The MF Hydra, a liquid hydrogen ferry project led by Norled, has begun operations in Hjelmeland, Norway, following recent system tests and sea trials. The vessel, stated to be the world’s first hydrogen ferry, has since received final approvals from the Norwegian Maritime Authority (NMA).
“There are only two parties in the world that use liquid hydrogen as a fuel,” said Erlend Hovland, chief technology officer of Norled. “These are Norled with the MF Hydra, and then the space industry using it as fuel for launches. This says something about the giant technology leap now taken for the maritime industry. After a lot of development and testing, we are now looking forward to welcoming passengers on board for a zero-emission journey between Hjelmeland and Nesvik.”
“By putting the world’s first hydrogen ferry into operation on a Norwegian ferry connection, we are once again showing how purchasing power and good public-private partnerships can be used to develop new and groundbreaking technology,” explained Ada Jakobsen, CEO of Maritime CleanTech, which works closely with the maritime industry and encourages the use of new zero-emission technology.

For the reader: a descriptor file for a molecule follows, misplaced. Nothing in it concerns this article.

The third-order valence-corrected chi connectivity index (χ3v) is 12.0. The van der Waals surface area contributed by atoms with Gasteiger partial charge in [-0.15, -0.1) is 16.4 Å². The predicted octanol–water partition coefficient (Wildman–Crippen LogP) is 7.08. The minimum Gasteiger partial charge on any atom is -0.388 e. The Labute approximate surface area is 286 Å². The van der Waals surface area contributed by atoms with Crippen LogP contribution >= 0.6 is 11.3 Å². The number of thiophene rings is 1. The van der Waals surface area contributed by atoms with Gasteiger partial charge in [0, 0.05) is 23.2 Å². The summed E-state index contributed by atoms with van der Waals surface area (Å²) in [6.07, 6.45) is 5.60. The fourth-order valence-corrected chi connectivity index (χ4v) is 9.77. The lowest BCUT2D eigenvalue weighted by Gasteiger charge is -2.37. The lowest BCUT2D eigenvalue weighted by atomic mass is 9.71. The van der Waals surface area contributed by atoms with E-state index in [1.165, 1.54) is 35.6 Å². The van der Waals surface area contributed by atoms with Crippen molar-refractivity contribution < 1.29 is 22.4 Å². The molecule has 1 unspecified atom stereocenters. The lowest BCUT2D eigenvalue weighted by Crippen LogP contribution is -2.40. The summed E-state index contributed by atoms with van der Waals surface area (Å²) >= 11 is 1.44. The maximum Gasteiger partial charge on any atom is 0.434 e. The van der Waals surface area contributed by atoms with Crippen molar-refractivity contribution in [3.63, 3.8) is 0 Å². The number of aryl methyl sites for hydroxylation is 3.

“This is important if we are to achieve Norwegian and international targets for substantial emission cuts toward 2030 and 2050. When Norled once again dares to go first, it will be much easier for others to follow in the wake of the MF Hydra.”
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The MF Hydra project was led by Norled but involved a multitude of technology partners who worked on the development of the required componentry and systems.
The vessel’s hydrogen systems were supplied by Linde Engineering, while Ballard developed the fuel cells which produce electricity from hydrogen. Corvus Energy supplied the ferry’s batteries. Responsible for equipping and completing the vessel was Westcon and system integrator SEAM, which also supplied the automation scope for the hydrogen system.
“It has been an incredibly exciting, educational and challenging project,” added Hovland. “We must commend our competent cooperation partners on this journey, and not least the NPRA. They made liquid hydrogen a requirement in their tender specification, forcing the development of new technology. Together we have made history.”